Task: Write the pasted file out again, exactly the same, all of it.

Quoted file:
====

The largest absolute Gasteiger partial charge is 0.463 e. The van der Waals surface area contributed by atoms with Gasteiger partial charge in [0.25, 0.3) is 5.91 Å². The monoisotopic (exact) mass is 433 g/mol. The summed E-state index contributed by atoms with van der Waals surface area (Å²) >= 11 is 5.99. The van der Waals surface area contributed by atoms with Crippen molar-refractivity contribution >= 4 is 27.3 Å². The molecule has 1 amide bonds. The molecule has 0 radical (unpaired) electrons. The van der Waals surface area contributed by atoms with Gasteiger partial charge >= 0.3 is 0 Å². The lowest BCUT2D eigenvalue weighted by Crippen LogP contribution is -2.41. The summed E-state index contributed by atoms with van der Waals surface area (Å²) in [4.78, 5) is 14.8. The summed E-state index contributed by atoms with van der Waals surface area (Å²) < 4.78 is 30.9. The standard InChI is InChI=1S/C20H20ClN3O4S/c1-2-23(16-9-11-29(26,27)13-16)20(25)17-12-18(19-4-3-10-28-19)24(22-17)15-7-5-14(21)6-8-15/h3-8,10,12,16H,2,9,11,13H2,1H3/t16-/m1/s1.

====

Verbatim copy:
The largest absolute Gasteiger partial charge is 0.463 e. The van der Waals surface area contributed by atoms with Gasteiger partial charge in [0.25, 0.3) is 5.91 Å². The monoisotopic (exact) mass is 433 g/mol. The summed E-state index contributed by atoms with van der Waals surface area (Å²) >= 11 is 5.99. The van der Waals surface area contributed by atoms with Crippen molar-refractivity contribution >= 4 is 27.3 Å². The molecule has 1 amide bonds. The molecule has 0 radical (unpaired) electrons. The van der Waals surface area contributed by atoms with Gasteiger partial charge >= 0.3 is 0 Å². The lowest BCUT2D eigenvalue weighted by Crippen LogP contribution is -2.41. The summed E-state index contributed by atoms with van der Waals surface area (Å²) in [4.78, 5) is 14.8. The summed E-state index contributed by atoms with van der Waals surface area (Å²) < 4.78 is 30.9. The standard InChI is InChI=1S/C20H20ClN3O4S/c1-2-23(16-9-11-29(26,27)13-16)20(25)17-12-18(19-4-3-10-28-19)24(22-17)15-7-5-14(21)6-8-15/h3-8,10,12,16H,2,9,11,13H2,1H3/t16-/m1/s1.